Voters go to the polls all over the world this year, but nowhere will their decisions be more closely watched than in Africa. There are elections in 15 African nations in some of the most unstable parts of the continent. There are elections in Chad, Uganda, the Central African Republic and Nigeria. Hosni Mubarak's son is expect to run in and win the presidential elections in Egypt. Sudan will hold a referendum on the independence of the South, if the country does not descend into conflict first. Zimbabwe plans to hold a constitutional referendum, but the main opposition leader, Morgan Tsvangirai, is facing possible treason charges as a result of revelations in the diplomatic cables released by WikiLeaks. The results of any one of these elections will impact the stability of the continent; it is not looking good for Africa.
The political stand-off in Ivory Coast and the riots in Tunisia only add to the litany of potential problems.
America's sense of decline is likely to continue. Mission STS-134 marks the end of the space shuttle programme, with Endeavour to lift off in April carrying equipment for the International Space Station, which in the future will be supplied by Russian technology. The orbiter made its first flight 30 years ago, with the programme claiming the lives of 14 astronauts in the Challenger and Columbia disasters. With the US president, Barack Obama, halting Nasa's planned replacement, it looks as if the private sector will take the lead in sending Americans into space. This year is also expected to the see the first test flight of Virgin Galactic's SpaceShipTwo, which offers the prospect of space tourism, at least for anyone with Dh735,000 to spare.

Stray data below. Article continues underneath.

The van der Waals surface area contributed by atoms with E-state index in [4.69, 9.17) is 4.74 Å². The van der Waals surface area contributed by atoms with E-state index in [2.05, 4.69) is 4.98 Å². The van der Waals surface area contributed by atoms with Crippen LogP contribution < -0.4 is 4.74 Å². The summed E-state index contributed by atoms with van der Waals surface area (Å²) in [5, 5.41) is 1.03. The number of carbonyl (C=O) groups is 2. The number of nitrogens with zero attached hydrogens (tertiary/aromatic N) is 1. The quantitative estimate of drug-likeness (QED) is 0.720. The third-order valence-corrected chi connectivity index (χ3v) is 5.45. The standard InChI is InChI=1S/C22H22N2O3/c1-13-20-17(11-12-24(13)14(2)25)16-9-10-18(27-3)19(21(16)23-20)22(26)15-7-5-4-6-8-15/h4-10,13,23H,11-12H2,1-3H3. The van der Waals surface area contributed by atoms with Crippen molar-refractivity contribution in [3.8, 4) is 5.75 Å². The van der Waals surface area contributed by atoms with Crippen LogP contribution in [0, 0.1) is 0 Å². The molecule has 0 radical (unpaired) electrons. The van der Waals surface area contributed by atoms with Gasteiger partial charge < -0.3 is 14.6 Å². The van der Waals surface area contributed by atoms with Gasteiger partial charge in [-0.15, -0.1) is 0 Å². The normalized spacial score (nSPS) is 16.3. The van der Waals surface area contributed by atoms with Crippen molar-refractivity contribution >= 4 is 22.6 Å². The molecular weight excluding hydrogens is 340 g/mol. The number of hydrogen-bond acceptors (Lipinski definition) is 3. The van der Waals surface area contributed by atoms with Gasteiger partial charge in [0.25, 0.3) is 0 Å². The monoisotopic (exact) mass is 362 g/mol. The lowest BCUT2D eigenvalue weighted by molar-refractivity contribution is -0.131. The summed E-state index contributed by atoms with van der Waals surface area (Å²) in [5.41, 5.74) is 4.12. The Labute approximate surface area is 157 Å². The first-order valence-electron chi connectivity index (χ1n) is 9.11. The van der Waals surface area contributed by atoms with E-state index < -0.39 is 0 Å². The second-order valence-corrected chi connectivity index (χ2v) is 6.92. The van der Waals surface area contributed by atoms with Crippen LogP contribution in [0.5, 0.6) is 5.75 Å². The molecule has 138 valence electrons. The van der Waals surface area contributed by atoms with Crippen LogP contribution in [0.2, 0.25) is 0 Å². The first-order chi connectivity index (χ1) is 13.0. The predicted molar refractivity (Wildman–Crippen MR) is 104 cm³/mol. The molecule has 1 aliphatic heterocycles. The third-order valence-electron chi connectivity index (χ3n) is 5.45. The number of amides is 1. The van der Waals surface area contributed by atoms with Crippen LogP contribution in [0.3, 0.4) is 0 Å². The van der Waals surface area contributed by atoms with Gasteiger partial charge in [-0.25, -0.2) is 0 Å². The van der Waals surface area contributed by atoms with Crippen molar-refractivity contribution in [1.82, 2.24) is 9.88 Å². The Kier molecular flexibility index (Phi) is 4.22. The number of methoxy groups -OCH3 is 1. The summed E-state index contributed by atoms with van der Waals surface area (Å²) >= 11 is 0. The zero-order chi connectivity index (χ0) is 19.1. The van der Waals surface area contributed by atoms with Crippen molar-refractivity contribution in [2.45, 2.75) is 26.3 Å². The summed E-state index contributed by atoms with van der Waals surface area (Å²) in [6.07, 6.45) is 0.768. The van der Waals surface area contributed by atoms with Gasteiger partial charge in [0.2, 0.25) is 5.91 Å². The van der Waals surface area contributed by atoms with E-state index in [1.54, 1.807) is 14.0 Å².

Endeavour will blast off from the Florida space centre named after John Kennedy, the US president who was responsible for the drive to put a man on the Moon. This year will see the end of the age of Camelot, with the departure of Patrick Kennedy, the congressman for Rhode Island, meaning there will not be a Kennedy in Washington for the first time in 64 years. A dynasty which once dominated American politics will be represented only by Bobby Shriver, John Kennedy's nephew, a member of the Santa Monica city council on the outskirts of Los Angeles.